HUNDREDS OF thousands of workers in Bolivia, from miners to bus drivers, struck on Monday demanding the resignation of the country's president. Union leaders called the protests amid rising anger and protest, fuelled by the deep and worsening poverty in the poorest country in South America. Over two thirds of the 8.3 million people live below the poverty line of $2 a day.
Anger over a government plan to export natural gas to the US and Mexico sparked this latest revolt. Bolivia has the largest gas reserves in Latin America. The government is under pressure from foreign investors expecting huge profits. The International Monetary Fund is keen on the export programme so the country earns foreign currency to service debts. Protesters demand that the gas be used to supply some 250,000 homes in Bolivia with free gas before any is exported.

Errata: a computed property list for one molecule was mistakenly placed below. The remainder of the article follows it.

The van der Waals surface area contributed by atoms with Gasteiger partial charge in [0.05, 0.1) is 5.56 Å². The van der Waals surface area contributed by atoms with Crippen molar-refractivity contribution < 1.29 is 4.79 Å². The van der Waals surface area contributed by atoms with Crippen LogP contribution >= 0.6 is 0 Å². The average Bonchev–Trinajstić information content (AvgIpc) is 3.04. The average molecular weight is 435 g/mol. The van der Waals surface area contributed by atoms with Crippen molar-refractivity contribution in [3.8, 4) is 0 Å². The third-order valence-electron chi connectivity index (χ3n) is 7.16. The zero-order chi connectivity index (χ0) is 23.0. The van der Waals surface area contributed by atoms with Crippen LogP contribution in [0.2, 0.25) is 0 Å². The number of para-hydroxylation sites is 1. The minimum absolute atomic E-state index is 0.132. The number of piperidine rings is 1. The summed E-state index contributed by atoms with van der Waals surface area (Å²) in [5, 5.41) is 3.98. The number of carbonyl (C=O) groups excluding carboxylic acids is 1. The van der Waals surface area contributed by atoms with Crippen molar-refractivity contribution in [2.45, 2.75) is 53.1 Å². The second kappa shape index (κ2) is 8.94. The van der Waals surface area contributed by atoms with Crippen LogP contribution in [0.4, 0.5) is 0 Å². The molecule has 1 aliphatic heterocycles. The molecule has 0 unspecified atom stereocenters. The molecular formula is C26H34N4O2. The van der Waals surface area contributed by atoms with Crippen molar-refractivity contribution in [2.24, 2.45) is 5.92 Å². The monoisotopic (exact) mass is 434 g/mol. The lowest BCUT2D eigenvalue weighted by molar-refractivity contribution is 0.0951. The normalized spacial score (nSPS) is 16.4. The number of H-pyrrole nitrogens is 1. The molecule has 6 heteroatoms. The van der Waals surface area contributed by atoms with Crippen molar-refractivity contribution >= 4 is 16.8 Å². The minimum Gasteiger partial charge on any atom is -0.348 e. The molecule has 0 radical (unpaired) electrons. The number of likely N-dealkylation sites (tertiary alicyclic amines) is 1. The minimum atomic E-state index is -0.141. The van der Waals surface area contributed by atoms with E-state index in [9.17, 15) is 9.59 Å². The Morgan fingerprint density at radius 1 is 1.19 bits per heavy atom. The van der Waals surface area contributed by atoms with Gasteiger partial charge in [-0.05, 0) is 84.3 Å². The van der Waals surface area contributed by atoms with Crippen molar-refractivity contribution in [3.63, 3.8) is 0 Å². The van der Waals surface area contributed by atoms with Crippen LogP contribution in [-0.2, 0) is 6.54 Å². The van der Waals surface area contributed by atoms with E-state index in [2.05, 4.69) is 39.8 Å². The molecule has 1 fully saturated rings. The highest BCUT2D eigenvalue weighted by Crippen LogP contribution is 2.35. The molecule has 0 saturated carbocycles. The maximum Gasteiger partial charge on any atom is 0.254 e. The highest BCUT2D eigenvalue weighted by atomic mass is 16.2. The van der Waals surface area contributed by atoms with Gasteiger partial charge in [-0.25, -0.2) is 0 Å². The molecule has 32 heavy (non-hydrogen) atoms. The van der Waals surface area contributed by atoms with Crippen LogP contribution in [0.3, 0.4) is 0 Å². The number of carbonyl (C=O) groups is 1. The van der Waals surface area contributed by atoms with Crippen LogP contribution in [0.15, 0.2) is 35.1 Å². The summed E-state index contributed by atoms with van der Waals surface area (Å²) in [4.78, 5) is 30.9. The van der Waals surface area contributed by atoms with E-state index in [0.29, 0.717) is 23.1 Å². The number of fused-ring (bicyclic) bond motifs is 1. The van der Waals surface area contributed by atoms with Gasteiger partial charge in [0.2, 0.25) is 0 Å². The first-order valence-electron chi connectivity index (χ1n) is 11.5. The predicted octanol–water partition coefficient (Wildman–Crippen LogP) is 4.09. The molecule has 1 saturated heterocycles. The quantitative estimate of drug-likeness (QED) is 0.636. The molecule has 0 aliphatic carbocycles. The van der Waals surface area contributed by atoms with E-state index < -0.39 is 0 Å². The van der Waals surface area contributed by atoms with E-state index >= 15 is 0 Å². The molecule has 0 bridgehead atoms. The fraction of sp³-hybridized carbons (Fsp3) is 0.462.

The gas export plan is a lightning conductor for anger over poverty and a raft of government policies. In rural areas peasants, mostly from the indigenous people who form the majority of the country's population, are angry over the impact of a US-backed plan to eradicate coca growing.
Coca leaves are used in the high altitudes as a mild stimulant. Peasants fear its eradication will plunge them into deeper poverty. Blockades and protest marches have been taking place across the country over the gas export plan.
In Warisata last week troops clashed with protesters, leaving seven people dead. Some of the anger over the plan has taken a nationalistic colouring, focusing on the decision to plan to export the gas via a Chilean port. The port is in an area that used to belong to Bolivia until Chile seized it in a war in 1879. The gas revolt is the second wave of protest to rock Bolivia this year. In February 32 people were killed when huge protests erupted against a plan to increase taxes in line with an IMF austerity plan.